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Understanding almost everything

15 October 2007

Physicists at Bristol University have been part of an international collaboration involved in designing and building the Large Hadron Collider (LHC), at CERN, a hundred metres beneath the Swiss-French border.

It may come as something of a surprise to discover that about 95 per cent of the Universe is missing. Only five per cent of the matter that physics predicts should be present is visible; the rest is what we call ‘dark matter’ (~20 per cent) or ‘dark energy’ (~75 per cent). Even worse, we don’t even know why matter exists at all, because we don’t know why things have mass. To try to solve these sticky problems, physicists at Bristol University have, for the past fifteen years or so, been part of an international collaboration involved in designing and building the Large Hadron Collider (LHC), an instrument that, it is hoped, will find some of the missing dark matter and, indeed, explain why matter exists at all.

The University has a long history of particle physics dating back to before its first physics building was opened in 1927 by Sir Ernest Rutherford, then President of the Royal Society. Indeed, the carvings over what used to be the main entrance still reflect what our benefactor, Henry Herbert Wills, considered was the ‘value to humanity’ that had been made by physics over the previous decades – the discovery of radioactivity, X-rays, the electron, isotopes and various other elementary particles. Famous names associated with the department include Paul Dirac, who predicted the existence of antimatter – more of which later – for which he won a Nobel Prize in 1933. Cecil Powell, Hans Albrecht Bethe and Nevill Mott also won Nobel prizes for their contributions to physics, and were also at Bristol. Today, another Nobel prize beckons to the team that finds the ‘Higgs boson particle’ (fondly known as ‘the Higgs’), for that, it is hoped, will explain why things have mass.

We don't know why matter exists and we can't explain why things have mass

Peter Higgs, after whom the Higgs is named, predicted that space is filled with a field, rather like a gravitational field, that permeates the entire Universe. The Higgs field plays a fundamental role in that it gives mass to every elementary particle, including the Higgs boson itself. That it exists is indicated by the fact that without it the Standard Model of particle physics – the theory that describes the funda-mental interactions between all the fundamental particles – breaks down because without the Higgs boson we cannot explain the large difference in mass between different fundamental particles that make up ordinary matter, and other particles, such as photons (particles of light), that have no mass at all. Without the Higgs in the model, everything would be as insubstantial as light. So finding the Higgs is the Holy Grail of the LHC experiment, and scientists there are confident that it will be found – assuming it exists. If they don’t find it, then it doesn’t exist and we will have to completely rethink our understanding of the basic principles of particle physics – no small task, given how long it has already taken us to get this far.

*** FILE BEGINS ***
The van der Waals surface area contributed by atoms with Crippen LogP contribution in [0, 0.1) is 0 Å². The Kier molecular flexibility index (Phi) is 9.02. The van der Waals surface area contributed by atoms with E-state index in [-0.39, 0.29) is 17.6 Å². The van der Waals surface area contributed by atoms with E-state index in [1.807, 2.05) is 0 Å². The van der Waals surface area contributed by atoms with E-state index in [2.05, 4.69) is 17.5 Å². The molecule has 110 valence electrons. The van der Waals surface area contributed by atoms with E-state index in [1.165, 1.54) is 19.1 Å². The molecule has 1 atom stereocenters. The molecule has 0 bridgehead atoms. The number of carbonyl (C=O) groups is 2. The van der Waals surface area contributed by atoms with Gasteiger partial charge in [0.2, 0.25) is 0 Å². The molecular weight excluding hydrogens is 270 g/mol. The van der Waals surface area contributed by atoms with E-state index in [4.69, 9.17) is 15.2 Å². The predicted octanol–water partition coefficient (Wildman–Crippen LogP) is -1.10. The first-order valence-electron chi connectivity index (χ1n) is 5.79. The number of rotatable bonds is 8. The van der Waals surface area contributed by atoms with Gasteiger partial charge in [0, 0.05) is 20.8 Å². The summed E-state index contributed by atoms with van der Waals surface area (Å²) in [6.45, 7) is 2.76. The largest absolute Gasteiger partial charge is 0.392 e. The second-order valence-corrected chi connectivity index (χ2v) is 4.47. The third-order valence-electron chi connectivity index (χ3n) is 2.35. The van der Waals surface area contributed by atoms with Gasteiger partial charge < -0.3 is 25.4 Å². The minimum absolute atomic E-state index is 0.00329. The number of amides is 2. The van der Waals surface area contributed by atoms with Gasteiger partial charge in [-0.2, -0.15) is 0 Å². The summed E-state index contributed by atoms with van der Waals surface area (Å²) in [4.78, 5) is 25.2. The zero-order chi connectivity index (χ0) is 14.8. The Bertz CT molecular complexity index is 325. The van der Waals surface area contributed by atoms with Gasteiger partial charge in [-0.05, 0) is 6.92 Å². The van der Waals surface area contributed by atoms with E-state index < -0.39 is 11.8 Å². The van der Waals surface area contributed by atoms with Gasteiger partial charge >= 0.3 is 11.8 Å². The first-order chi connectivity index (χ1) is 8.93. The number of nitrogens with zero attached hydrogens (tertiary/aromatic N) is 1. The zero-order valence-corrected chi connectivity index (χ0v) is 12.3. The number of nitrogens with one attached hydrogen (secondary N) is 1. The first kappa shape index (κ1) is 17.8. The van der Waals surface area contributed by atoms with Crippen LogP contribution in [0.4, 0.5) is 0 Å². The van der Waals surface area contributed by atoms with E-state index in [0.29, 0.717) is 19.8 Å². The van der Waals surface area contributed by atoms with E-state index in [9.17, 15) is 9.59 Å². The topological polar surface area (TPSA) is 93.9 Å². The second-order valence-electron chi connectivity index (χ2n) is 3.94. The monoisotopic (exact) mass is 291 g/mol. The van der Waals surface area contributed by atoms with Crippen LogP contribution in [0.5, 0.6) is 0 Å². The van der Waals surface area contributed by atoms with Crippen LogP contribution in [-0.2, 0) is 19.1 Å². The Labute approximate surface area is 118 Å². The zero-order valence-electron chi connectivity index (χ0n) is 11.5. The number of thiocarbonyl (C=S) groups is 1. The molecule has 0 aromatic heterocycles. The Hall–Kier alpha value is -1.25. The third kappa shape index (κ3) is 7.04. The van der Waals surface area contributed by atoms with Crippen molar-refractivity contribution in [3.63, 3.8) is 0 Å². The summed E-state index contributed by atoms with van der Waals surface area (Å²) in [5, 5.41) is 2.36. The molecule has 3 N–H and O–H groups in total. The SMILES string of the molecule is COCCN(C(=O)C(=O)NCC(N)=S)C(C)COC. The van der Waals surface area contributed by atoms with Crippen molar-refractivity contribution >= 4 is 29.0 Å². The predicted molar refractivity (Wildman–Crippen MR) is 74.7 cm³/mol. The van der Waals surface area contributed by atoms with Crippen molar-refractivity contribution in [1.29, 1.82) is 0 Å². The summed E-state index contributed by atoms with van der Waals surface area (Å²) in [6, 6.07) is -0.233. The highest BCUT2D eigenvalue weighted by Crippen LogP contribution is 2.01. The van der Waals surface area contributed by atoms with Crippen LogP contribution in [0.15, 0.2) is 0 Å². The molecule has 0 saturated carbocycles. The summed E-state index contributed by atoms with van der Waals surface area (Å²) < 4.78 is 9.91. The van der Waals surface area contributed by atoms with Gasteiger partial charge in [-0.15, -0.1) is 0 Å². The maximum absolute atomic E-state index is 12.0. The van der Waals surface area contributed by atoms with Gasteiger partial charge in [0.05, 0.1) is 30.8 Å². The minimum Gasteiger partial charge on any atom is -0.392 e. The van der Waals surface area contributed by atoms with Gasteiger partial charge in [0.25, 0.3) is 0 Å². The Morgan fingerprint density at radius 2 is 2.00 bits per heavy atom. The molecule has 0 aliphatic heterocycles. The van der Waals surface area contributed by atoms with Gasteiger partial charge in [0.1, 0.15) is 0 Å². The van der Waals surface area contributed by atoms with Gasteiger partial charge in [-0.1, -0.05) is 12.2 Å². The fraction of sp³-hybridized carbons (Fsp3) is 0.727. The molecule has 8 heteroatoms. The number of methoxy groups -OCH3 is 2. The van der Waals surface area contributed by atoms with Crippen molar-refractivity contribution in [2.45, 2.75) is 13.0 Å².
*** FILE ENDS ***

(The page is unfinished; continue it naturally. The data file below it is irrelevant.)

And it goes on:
So how will they look for it? Within the LHC tunnel two beams of protons (which belong to a family of particles known as hadrons) travelling in opposite directions will be accelerated to near the speed of light. When going at full speed they will travel around the 27-kilometre tunnel more than 11,000 times a second. At four locations along the tunnel the protons will be forced to collide with each other at the rate of 40 million times per second. When this happens new particles will be formed in the collision, spraying out in all directions. It is in these collisions that the Higgs, and other particles we may not have seen before, will form and exist for considerably less than a nanosecond before they die away. While this may seem an incredibly short life, in particle physics a nanosecond is a long time.

Particles travel around the 27-kilometre tunnel more than 11,000 times a second

Detectors have been built at the four collision points in order to ‘see’ the new particles as they form. Two of these detectors – ATLAS and CMS – are what are called ‘general purpose’ detectors, while the other two – LHCb and ALICE – have been designed to detect specific effects. ATLAS and CMS are both expected to see the Higgs, but in different ways – each being needed to verify the findings of the other. Thus there is fierce competition between the two groups working on the different detectors, each determined to see the Higgs first. Seventeen Bristol physicists are among the 2,300 scientists from 36 different countries who work on CMS. In particular, Bristol physicists have helped design and build part of the detector known as the Electromagnetic Calorimeter, which measures the energy of the particles produced in collisions and will be the most important component in looking for the Higgs. These detectors are giants – the CMS is 22 metres long and 16 metres high, and the cavern required to house it is about six storeys high. It weighs 12,500 tonnes in total and because of its size, pieces are constructed on the surface – some of these alone weigh 1,500 tonnes – and lowered into place in the cavern using enormous cranes. Remarkably, for something so huge, there were only ten centimetres to spare on either side when the largest piece was lowered.